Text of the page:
Click here to access the Manuscript app review, or click here to see the main page of the Bucknell UP blog!

Monday, February 8, 2010

Video Game Review: The Legend of Zelda: Majora's Mask

First an iPod app, and now a video game. And all along, you were probably imagining that this blog is about books, right?

Really, it’s about stories.

First of all, I tend to enjoy anything that messes with the structure of time, and so back in 2000, when a younger version of myself was addicted to the award-winning Legend of Zelda: Ocarina of Time and Nintendo Power, I renewed my subscription early with a Legend of Zelda: Majora’s Mask bundle pack that included a collector’s edition gold-colored N64 cartridge of the game, an N64 expansion pack, and the official Nintendo Power player’s guide.

The game had plenty of things to anticipate: Improved graphics, improved use of the same engine of Ocarina of Time, and a focus on the roleplaying elements of the series. Ocarina introduced the protagonist Link’s ability to move through time by playing certain melodies on the eponymous instrument, the Ocarina of Time; he could travel between his childhood and early adult years in order to defeat certain enemies and collect various items needed to progress the storyline. Chock full of side quests and opportunities to interact with various characters, Majora’s Mask takes this premise of time travel and the magical stone flute, compresses all of that into a three day (i.e., 72-hour) cycle for a doomsday story (the moon is about to crash into the land of Termina!), and forces Link to solve the impending crisis and the numerous trials of the other characters he encounters.

Fortunately, the Ocarina of Time allows you to travel back to the first day and avoid an untimely death from a falling moon. The downside to this is that resetting time does not reset the frustrating nature of this game.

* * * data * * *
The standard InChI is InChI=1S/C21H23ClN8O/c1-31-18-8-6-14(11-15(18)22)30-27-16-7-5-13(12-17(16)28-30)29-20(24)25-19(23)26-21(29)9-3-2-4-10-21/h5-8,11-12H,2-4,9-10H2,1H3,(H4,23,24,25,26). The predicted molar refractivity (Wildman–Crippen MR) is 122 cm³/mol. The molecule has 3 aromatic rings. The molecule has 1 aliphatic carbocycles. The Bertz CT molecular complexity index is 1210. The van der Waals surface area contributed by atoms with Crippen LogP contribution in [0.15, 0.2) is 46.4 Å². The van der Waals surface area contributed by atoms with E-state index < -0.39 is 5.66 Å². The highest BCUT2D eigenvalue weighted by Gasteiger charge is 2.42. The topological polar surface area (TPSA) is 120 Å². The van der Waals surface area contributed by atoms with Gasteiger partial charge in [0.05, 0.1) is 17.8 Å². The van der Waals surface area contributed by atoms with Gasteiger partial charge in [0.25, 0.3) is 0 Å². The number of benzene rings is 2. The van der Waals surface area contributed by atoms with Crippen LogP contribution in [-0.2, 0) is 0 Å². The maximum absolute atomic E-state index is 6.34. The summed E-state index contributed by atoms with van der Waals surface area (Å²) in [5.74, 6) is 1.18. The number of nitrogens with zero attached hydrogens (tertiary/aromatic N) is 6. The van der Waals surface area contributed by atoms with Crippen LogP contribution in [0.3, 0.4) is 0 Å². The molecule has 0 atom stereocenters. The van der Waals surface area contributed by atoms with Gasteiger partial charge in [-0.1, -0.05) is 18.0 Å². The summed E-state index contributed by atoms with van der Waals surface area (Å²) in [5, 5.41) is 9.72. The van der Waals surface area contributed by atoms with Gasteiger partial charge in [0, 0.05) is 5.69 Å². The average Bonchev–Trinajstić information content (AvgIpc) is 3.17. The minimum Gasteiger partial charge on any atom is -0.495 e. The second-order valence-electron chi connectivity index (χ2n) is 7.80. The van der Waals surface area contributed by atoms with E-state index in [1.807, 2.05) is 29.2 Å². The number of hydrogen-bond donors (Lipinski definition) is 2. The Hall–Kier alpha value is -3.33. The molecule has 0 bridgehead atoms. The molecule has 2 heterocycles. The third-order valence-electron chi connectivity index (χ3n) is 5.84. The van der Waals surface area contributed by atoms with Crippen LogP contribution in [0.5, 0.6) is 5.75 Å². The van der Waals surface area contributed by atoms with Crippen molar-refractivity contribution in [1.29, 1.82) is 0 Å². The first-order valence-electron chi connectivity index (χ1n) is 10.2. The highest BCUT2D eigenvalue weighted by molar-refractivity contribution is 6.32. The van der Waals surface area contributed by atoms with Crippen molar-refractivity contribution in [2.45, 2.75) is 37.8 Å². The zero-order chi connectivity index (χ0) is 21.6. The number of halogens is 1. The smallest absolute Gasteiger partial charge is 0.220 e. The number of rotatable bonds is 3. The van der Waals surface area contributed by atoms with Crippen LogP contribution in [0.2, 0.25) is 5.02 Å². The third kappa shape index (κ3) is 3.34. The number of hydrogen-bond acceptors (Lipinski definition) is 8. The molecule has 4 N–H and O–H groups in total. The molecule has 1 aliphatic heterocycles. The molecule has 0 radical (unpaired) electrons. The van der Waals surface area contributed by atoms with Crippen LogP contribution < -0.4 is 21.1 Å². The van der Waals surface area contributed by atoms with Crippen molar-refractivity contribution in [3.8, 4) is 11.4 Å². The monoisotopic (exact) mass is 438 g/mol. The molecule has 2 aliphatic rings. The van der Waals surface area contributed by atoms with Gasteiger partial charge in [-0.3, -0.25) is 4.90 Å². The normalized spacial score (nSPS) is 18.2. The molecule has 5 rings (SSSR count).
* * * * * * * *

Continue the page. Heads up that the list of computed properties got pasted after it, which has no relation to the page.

The Zelda series traditionally leans more on the side of action/adventure game, although taking control of Link and performing tasks or interactions that further the narrative and the development of Link’s character give it a slight hint of some RPG goodness. At the time of its release, Ocarina was the most successful of the games in negotiating the line between those two game genres. Nintendo took the experiment further with Majora’s Mask and opted to emphasize the roleplaying element.

To the designers’ credit, the game has a fantastic focus on the development of Link’s character; he’s searching for a lost friend (Navi, the annoying fairy from Ocarina who tries telling you to do what you’re already doing every three nanoseconds), and in so doing gets transformed into a different shape by the Skull Kid, who has absconded with the titular Majora’s Mask, an artifact housing the magic of an ancient evil spirit. So after using the Ocarina of Time to heal himself, Link goes on a series of adventures through four dungeons, and in these travels he uses magical masks to take on the forms and identities of other creatures: a forest creature called a Deku Scrub, a Goron (rock person) warrior named Darmani, and a Zora (fishfolk) rock star called Mikau.

With only four dungeons, this game focuses on the side quests, which--unfortunately--is the game’s downfall. In so doing, it becomes nearly one giant side quest (truth be told, if you play the game without acquiring any of the extra, unnecessary items, the game can be defeated in the matter of an afternoon or two). To get any value out of the game, you have to take Link through the events of the side quests, many of which cannot be performed in tandem. But to the game’s credit, it’s the first Zelda title that bears a trace of verisimilitude, in that actions generally have to be taken in a specific order, or the consequences can be catastrophic.

Even so, the constant repetition and travel through time--the mechanics of which are a bit dodgy because you keep some items while losing others, and there’s a bank where you can invest your money and never lose it (even after continuously traveling back to the first day)--becomes simultaneously one of the most intriguing and annoying aspects of the game. To get all of the items, you often have to perform the events of side quests more than once. The game, then, becomes profoundly repetitive, which--for a game that focuses on time travel and developing a complex character--and ironically not that timeless, its replay value plummeting because of frustrating mechanics, consequences, and waiting for the moon to crash into the earth.

Saturday, February 6, 2010